The three teenagers in the tiny Damascene apartment huddle around a flip phone. But it's not Facebook or Snapchat on the screen –they're trying to find out where the bombs falling outside their apartment are landing. Director Phillippe Van Leeuw]s latest effort takes a focused look at an everyday family trying to survive in a warzone over the span of a day.

The family's matriarch, Oum Yazan (Hiam Abbass) must temper her own curiosity over whatever's on her children's cellphone — her own husband, a medic, is out there somewhere—with the need to keep all nine people in the household calm. In this climate, that means keeping their collective fears to a low hum. Like a military captain, she orders the kids into the kitchen, their de facto bomb shelter, when the sounds get too close. And she doesn't overlook the details either, reprimanding her teen daughter (Ninar Hilabi) when she uses the family's scarce water to shave her legs.

All of the little moments — taking a micro look at the people while leaving any discussion of the politics for another time — recall another recent wartime film: Dunkirk. Of course, the scale is different. Christopher Nolan's film takes to the skies and the sea, while In Syria's, original titled Insyriated, set is so tight, it could easily be envisioned as a stage production. But the sort of low-dialogue, could-be-anyone (Nolan didn't even name his characters) focus on human survival looms large over both films. In Syria's action all takes place inside a tiny one-family apartment. All the other tenants have left, but Oum firmly refuses. “No one is going to die,” she says. “Look at me. I was born without a home. This is my home.” It’s the one string of backstory we get.

But when a couple of snipers break in, Oum's strength is really tested. She's let the young couple from across the hall stay with her family, and when the neighbor woman goes to fetch her baby from an adjacent room, she's locked out of the kitchen bunker, just as the thugs reach the apartment. It's one of many impossible moral quandaries the film proposes: Should Oum save the woman, even though that might put the rest of the family at risk? Or is it best to protect the majority?

Since we're confined to a few rooms for the film's entire 85 minutes, what's left to explore is the inner turmoil of those trapped inside. Van Leeuw focuses mainly on the three adult women: matriarch Oum; 20-something nursing mother Halima (Diamand Bou Abboud), who’s waiting anxiously for her husband to return so they can flee to Lebanon with the baby; and housemaid Delhani (Juliette Navis), who has some information about Halima's husband but is sworn to secrecy by Oum.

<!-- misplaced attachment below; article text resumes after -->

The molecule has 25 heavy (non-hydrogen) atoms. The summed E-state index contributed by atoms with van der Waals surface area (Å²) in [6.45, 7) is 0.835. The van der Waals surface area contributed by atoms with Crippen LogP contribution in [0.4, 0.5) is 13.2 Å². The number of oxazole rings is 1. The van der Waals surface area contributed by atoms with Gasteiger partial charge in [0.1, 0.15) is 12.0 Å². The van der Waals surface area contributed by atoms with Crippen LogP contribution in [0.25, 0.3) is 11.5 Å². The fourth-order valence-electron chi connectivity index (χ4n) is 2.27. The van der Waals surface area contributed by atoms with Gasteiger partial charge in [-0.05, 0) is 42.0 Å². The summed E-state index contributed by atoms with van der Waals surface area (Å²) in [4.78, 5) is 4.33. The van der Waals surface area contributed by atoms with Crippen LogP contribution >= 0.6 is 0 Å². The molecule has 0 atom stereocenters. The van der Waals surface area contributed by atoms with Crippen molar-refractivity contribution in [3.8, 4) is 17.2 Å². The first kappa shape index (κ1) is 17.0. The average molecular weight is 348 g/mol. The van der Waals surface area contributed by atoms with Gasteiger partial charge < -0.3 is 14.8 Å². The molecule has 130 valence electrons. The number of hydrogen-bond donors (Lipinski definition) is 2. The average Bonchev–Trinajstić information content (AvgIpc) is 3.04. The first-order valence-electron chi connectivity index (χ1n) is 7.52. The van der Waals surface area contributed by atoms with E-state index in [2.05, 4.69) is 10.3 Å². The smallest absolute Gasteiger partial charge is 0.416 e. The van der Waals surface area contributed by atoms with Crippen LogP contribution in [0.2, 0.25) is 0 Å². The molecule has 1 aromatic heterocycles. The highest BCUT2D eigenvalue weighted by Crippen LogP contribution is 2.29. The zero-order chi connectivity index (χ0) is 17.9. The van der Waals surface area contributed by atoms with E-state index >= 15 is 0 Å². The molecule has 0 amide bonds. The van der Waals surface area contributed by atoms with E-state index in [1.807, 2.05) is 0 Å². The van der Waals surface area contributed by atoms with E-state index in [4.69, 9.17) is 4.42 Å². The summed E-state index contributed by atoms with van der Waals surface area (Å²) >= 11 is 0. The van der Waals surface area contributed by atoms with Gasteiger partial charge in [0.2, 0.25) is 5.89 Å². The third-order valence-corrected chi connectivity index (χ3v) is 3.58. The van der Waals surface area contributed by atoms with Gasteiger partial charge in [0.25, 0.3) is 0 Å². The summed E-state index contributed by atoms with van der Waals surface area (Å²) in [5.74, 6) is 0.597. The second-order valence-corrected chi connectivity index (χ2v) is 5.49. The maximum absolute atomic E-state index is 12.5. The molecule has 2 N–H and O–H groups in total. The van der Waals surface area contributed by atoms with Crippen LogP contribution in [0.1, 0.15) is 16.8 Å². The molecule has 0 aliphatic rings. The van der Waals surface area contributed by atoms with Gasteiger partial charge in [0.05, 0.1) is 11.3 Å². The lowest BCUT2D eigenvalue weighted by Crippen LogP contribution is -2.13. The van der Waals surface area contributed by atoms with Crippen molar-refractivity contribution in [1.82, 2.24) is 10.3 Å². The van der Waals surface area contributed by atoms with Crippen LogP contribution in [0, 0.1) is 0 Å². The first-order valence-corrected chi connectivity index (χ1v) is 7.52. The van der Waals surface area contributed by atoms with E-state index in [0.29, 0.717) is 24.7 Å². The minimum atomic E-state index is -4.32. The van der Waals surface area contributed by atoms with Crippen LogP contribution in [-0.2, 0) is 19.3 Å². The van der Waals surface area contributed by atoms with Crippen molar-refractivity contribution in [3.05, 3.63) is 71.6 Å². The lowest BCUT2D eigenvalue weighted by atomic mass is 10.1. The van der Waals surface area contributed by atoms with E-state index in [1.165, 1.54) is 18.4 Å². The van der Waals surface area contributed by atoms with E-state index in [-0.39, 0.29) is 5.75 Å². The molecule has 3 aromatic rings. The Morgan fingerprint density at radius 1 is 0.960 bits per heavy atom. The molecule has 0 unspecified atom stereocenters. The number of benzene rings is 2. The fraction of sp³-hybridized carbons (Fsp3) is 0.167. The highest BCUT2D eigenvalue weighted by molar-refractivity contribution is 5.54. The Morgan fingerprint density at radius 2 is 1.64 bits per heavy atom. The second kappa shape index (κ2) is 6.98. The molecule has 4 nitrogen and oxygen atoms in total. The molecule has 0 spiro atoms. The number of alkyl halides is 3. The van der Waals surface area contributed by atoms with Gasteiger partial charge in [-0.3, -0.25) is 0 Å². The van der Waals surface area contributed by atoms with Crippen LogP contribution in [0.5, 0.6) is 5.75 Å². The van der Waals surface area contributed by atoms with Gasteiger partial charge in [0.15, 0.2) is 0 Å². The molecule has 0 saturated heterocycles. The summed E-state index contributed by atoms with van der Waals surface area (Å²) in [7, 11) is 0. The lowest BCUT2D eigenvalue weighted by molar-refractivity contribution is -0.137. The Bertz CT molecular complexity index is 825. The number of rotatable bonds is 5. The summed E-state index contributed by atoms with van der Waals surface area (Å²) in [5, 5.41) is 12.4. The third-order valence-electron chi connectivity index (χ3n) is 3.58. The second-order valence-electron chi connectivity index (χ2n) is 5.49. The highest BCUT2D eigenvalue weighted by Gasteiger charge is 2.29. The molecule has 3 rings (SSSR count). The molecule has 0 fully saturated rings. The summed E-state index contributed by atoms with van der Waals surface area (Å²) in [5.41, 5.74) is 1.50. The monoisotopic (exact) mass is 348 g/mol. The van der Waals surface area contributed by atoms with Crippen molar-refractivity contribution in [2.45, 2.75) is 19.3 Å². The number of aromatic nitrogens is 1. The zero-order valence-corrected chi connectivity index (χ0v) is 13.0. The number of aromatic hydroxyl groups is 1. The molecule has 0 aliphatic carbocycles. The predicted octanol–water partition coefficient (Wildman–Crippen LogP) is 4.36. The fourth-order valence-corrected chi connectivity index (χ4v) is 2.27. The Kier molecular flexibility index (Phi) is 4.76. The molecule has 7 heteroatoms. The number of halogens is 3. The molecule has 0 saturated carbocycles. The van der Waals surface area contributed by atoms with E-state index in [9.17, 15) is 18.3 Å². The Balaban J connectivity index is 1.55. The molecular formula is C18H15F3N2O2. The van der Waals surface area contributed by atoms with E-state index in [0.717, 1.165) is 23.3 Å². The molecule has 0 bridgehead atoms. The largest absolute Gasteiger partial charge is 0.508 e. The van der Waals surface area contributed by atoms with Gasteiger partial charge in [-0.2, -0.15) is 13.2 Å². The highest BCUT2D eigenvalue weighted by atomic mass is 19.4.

Keeping the husband';s fate from Halima is one of Oum's choices that audiences will be divided over. But there's no denying Oum means well – her protective gene is just in fight-or-flight mode. If In Syria has any refrain it's “What do you do when protecting one person means putting others at risk?”

This anxiety of a constant threat of death is not often brought to a Western audience. In that regard, In Syria is a success. It's a masterclass in mood – from the lowly lit interiors to the low energy with which the kids past the time: painting nails, braiding hair, all while waiting for a relief that might not come.

As a bigger story, however, In Syria doesn't offer much fodder. Dunkirk was short on dialogue and context, too, but there was a definite sense of rising tension (the lead character over and over again nearly reaching safety only to find another barrier). And the emotional payoff is there:  The sense of hope from seeing the British civilian ships come to rescue the soldiers is one of the best cinematic images of 2016. And then this grandiosity is put back in its rightful place by the boys' sense of failure on their train ride home. Without saying much at all, Nolan's lead character exudes disillusionment with the pomp and circumstance. There's a full range of emotions.

In Syria takes place in current times and can't have a tidy conclusion. Fair enough. But it can have emotional resonance or, hell, a message, right? If there's a message to be gleaned it's that life for the average Syrian is, in fact, pretty damn scary. But you'd expect given the close quarters to get more inside their heads – and we just don't. This is a film about individuals, but we never get to know them. I think it was OK to ignore the political context, but without more focus on individual motives, fears, and desires, the only character that got well fleshed out is the place … the apartment.

This is Van Leeuw's second foray out of cinematography and into writing and directing. With In Syria, it's safe to say he's caught the mood, he's caught the claustrophobia, but maybe next time he's also catch the people.